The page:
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Little Tokyo - A World of Simple Pleasures

Amid the intense activity of Downtown Los Angeles' current development boom, the 132-year old community of Little Tokyo has emerged as one of L.A.'s coolest places to dine, shop, find entertainment, and live.  

Charming, walkable and friendly, Little Tokyo is setting a new, more relaxing pace and invites everyone to experience its charm sometime soon. Visitors will find dozens of delectable food options, great bars, live performances, world-class museums, and shopping that is not only eclectic but also affordable. It is no wonder that new residents are moving into the area every day, and visitors in increasing numbers are discovering Little Tokyo's many hidden gems.
​Little Tokyo's Key Role in L.A.'s History

Behind the bustling crowds and neatly arranged rows of restaurants, shops, offices, and residences is a colorful history that has shaped Little Tokyo since the late 1800s. For 131 years, this hearty community has survived everything from world wars to a roller coaster economy to emerge as one of Southern California's most popular cultural communities. Learn how it all began.

Read the full story.
In the 1960s, buses on electric rails carried folks to and from Little Tokyo. This one is heading west on 1st St. and Central Ave.
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LITTLE TOKYO 
EVENT CALENDAR

Ongoing - Daily Monday thru Friday, 6:20-7 a.m.
MORNING MEDITATION
Zenshuji Soto Temple
123 S. Hewitt St. 
Everyone is welcome. By donation. For more information, visit www.zenshuji.org.

Saturday, April 16
3:30 p.m.
FILM SCREENINGS - Documentaries by Tokyo University Students
Little Tokyo Branch Library
203 S. Los Angeles St.
Two 15-minute documentaries by Tokyo University students who interviewed people in Los Angeles last summer are being shown here publicly for the first time. Discussion will follow.  Admission is free. RSVP link. Walk-ins welcome.

Now thru Sunday, April 24
TWO VIEWS: Photographs by Ansel Adams & Leonard Frank
Japanese American National Museum
100 N. Central Ave.
After the bombing of Pearl Harbor in 1941, both the Canadian and American governments forced the relocation of citizens of Japanese descent from the western coastal regions. "Two Views" presents two distinctive sets of images focusing on the harsh daily life in the camp and the resilience of the 10,000 Japanese Americans incarcerated there. More information.

Saturday, April 30
10:15 a.m.-12:15 p.m.
LITTLE TOKYO WALKING TOUR
Starts at Japanese American National Museum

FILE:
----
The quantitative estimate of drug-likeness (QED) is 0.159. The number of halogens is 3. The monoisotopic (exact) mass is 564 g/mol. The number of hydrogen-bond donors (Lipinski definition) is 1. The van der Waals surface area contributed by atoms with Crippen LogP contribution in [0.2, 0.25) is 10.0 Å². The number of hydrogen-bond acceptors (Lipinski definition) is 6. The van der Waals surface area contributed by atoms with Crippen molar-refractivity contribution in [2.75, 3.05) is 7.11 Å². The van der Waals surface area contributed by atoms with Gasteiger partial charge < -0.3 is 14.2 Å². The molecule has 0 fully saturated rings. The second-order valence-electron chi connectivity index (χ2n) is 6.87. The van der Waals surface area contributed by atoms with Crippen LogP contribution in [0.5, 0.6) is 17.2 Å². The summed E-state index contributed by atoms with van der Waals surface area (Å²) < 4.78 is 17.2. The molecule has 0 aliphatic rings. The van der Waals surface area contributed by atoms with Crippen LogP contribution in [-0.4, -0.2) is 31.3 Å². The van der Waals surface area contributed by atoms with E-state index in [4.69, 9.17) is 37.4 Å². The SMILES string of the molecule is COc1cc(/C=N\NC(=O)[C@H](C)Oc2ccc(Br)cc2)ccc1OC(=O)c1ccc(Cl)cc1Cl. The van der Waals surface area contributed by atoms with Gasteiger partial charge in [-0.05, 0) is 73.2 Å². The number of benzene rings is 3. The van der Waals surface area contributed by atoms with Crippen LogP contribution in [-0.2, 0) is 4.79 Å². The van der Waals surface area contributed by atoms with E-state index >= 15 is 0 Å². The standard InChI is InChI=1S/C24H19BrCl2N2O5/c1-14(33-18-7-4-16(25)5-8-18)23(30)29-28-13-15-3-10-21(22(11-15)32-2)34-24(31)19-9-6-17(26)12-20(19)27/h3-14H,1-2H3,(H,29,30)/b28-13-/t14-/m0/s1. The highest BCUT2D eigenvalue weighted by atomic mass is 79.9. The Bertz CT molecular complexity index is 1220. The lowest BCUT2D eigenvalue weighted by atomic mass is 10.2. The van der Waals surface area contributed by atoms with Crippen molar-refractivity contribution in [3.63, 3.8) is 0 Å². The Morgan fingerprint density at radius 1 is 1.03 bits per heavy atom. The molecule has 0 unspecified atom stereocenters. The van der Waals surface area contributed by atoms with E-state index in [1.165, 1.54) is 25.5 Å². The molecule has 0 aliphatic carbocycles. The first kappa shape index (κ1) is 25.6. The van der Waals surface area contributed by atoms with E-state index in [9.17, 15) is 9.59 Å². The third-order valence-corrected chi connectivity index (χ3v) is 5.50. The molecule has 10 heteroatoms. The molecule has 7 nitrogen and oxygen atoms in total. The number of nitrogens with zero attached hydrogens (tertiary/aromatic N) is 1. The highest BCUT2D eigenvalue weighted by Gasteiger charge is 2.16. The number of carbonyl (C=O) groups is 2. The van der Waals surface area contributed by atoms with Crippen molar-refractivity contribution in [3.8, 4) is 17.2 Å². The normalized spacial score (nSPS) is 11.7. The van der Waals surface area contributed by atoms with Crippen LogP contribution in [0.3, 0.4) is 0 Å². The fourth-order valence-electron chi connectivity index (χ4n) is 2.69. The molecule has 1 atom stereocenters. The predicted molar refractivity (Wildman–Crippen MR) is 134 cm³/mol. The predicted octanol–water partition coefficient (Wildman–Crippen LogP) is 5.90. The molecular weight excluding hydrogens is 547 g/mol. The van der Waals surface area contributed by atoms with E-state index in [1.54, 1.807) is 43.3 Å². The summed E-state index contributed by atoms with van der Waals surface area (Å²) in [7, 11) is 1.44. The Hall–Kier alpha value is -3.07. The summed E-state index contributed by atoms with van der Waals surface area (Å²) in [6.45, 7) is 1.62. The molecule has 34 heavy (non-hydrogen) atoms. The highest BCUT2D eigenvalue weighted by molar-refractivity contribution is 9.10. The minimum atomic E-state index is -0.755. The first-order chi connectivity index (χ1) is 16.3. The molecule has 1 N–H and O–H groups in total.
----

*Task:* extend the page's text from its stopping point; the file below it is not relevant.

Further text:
100 N. Central Ave.
Learn about Little Tokyo's colorful past and present-day life on a tour guided by Japanese American National Museum docents. Cost is $12 for JANM members; $15 for non-members. Weather permitting.
​Order tickets.

Saturday, April 30
6:30-11:30 (band starts at 8 p.m.)
BIG BUDOKAN BASH: An Evening of Entertainment, Music, Dancing, and Community Giving
Nishi Hongwanji Buddhist Temple Hall
815 E. First St.
Event benefits the Budokan of Los Angeles and features contemporary music by Kokoro.  Featured performers Helen Ota, Jeff Carter, Mike Shudo, Gary Moriguchi, Asian Persuasion, and surprise guests. Buffet, sake sampling, appetizer. Order tickets online.

Saturday, May 14
11 a.m.-4 p.m.
FREE FAMILY DAY
Japanese American National Museum
100 N. Central Ave.
Strike a pose, take a selfie, or snap a shot! This day is all about photography. Activities include Photography 101 classes for kids, photo booth, travel-themed photo stations, and more!  All free!

Saturday, May 28
7 p.m.
ARATANI WORLD SERIES: GONZALEZ FAMILY 
Japanese American Cultural & Community Center
244 S. San Pedro St.
Aratani World Series presents "Caminos y Canciones de(Roads & Songs of) Familia Gonzalez." Curated by Betto Arcos, “Caminos y Canciones” is a call out to the music that shaped the personal journey of Gabriel, Martha, and Claudia-Miranda Gonzalez, former child performers whose song list today contains Mexican boleros and rancheras that are family, cultural, and artistic legacies. Ticket information.

Now thru June 26
MAKING WAVES: Japanese American Photography, 1920-1940
Japanese American National Museum
100 N. Central Ave.
An in-depth examination of the contributions of Japanese Americans to photography, particularly modernist art photography, much of which was lost as a result of the mass incarceration of Japanese Americans during World War II. The exhibition presents 103 surviving works from that period.​ More information




                          LITTLE TOKYO 

Eat, Shop, Play Local is Metro’s campaign that promotes the unique and culturally-rich businesses located adjacent to the construction route of the new Regional Connector Transit Project.

Don’t wait for the new rail line to open! You can participate and support Little Tokyo and Downtown Los Angeles businesses and be entered to win cash prizes today. Learn how.

Follow Metro on Facebook and Twitter for more information on:

Lunch Meet-Ups*
- Special Events
- Quarterly Drawings
          YAGURA TOWER AT JAPANESE VILLAGE PLAZA.
                                                      -- Photo by Rudy Serrano